There’s been quite a lot of information to take in from the recent Google I/O conference in Mountain View, California. One of the biggest announcements centred around the unveiling of virtual reality (VR) head-mounted display (HMD), Google Daydream, along with a controller and associated software. Clay Bavor, Vice President of Virtual Reality at Google broke the major news, but he also brought on-stage software development partners, one of which was John Riccitiello, CEO of Unity Technologies, who revealed how many developers were using the company’s middleware.
During his speech Riccitiello said: “From the beginning, our orientation to supporting the developer has brought us a fairly sizeable audience…..5.5million developers, that’s a large number of people using a game engine.” He added: “These developers, in aggregate, produce games that are downloaded six to seven hundred times per second, 1.6 billion times per month.”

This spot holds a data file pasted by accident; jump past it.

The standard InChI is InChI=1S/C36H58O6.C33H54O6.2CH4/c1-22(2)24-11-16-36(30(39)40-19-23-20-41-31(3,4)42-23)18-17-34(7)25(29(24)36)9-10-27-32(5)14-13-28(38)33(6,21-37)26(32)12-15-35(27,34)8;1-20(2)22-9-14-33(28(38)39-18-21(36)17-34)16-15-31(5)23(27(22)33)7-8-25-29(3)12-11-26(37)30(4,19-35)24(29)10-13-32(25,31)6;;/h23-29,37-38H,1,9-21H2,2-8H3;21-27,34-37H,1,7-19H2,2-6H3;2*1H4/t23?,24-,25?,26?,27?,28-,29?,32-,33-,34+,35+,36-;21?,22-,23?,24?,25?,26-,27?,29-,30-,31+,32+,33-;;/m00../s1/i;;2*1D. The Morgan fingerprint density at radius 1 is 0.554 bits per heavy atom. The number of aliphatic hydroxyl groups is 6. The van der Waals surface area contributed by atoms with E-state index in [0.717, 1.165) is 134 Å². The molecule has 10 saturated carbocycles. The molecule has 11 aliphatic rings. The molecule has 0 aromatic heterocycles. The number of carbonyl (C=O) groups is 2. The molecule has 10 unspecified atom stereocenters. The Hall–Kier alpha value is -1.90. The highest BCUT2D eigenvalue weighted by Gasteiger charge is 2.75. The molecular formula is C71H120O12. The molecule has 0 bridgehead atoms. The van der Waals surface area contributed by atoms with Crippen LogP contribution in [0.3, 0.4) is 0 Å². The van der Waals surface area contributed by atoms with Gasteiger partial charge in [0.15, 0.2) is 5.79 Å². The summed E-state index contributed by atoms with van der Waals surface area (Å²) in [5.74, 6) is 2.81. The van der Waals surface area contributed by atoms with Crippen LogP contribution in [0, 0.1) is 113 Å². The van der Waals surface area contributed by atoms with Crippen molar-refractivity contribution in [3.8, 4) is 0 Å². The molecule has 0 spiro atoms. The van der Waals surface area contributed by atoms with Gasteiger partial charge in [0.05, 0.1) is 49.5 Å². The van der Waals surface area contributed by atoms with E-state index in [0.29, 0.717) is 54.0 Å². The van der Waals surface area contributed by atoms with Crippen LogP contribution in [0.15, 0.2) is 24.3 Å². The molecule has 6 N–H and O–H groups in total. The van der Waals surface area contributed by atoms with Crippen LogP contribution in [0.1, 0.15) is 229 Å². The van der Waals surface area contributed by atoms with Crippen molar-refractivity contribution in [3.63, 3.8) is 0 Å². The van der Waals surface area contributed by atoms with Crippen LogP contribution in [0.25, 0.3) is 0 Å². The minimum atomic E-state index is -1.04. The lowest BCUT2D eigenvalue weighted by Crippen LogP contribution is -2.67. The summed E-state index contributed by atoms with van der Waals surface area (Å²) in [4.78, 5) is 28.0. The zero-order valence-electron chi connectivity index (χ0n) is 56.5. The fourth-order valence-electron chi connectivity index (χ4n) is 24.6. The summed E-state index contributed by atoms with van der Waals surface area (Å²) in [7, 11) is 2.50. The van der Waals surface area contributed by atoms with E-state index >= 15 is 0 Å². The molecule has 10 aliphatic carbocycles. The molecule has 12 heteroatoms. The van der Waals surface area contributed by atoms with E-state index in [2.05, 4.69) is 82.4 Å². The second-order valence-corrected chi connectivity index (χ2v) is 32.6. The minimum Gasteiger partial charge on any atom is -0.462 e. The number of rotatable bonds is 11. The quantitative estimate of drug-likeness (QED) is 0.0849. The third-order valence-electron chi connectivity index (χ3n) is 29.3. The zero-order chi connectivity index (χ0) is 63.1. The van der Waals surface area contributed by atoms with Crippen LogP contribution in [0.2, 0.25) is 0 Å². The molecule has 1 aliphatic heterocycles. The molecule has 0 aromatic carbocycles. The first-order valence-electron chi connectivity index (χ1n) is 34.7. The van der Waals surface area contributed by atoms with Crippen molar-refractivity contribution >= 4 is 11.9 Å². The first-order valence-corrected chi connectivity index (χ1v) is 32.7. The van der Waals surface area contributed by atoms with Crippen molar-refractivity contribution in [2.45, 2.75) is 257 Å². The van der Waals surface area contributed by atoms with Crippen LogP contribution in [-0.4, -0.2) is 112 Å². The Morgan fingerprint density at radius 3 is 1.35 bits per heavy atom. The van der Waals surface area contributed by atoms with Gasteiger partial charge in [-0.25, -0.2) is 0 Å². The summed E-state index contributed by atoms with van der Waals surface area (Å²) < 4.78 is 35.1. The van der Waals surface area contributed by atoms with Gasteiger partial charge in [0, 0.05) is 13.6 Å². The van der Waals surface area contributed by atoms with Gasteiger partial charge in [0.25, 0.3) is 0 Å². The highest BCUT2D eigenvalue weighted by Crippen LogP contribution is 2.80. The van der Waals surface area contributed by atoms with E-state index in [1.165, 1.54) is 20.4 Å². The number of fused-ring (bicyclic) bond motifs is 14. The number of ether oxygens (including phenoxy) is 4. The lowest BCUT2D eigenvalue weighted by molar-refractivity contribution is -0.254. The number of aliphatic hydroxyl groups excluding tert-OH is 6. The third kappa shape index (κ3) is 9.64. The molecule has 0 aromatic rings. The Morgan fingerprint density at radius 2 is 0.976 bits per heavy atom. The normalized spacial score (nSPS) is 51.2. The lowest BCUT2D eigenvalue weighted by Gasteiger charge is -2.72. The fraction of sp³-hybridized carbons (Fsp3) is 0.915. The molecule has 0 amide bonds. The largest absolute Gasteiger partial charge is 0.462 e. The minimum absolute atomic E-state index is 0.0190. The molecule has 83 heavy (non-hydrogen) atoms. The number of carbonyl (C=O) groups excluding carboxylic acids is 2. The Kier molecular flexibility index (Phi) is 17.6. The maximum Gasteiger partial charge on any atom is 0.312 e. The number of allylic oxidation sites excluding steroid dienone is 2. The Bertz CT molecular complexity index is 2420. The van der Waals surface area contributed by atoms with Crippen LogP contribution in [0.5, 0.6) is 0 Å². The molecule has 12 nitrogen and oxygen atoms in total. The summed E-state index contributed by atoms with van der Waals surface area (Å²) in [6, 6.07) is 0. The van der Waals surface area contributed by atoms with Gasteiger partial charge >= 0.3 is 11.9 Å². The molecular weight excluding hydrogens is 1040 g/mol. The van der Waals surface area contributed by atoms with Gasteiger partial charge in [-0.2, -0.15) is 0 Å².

With that number of developers using the Unity engine, it makes sense for Google to be partnering with Unity Technologies, integrating the software with Daydream as well as Kronos’ Vulkan API. Support for Vulkan will be arriving in Q3 2016.
But Google wants as much third-party support as possible, as a bigger selection of content usually means the better the platform is likely to perform. So the tech giant also brought on board Epic Games’s Unreal Engine, as this then secures a massive swath of developers that could produce content for VR.
If you’re a developer who’s looking into VR development then you can get started straight away. Google’s released details on creating your own Daydream development kit using a Nexus 6P smartphone and a Cardboard headset.
VRFocus will bring you the latest details on Google Daydream as we get them.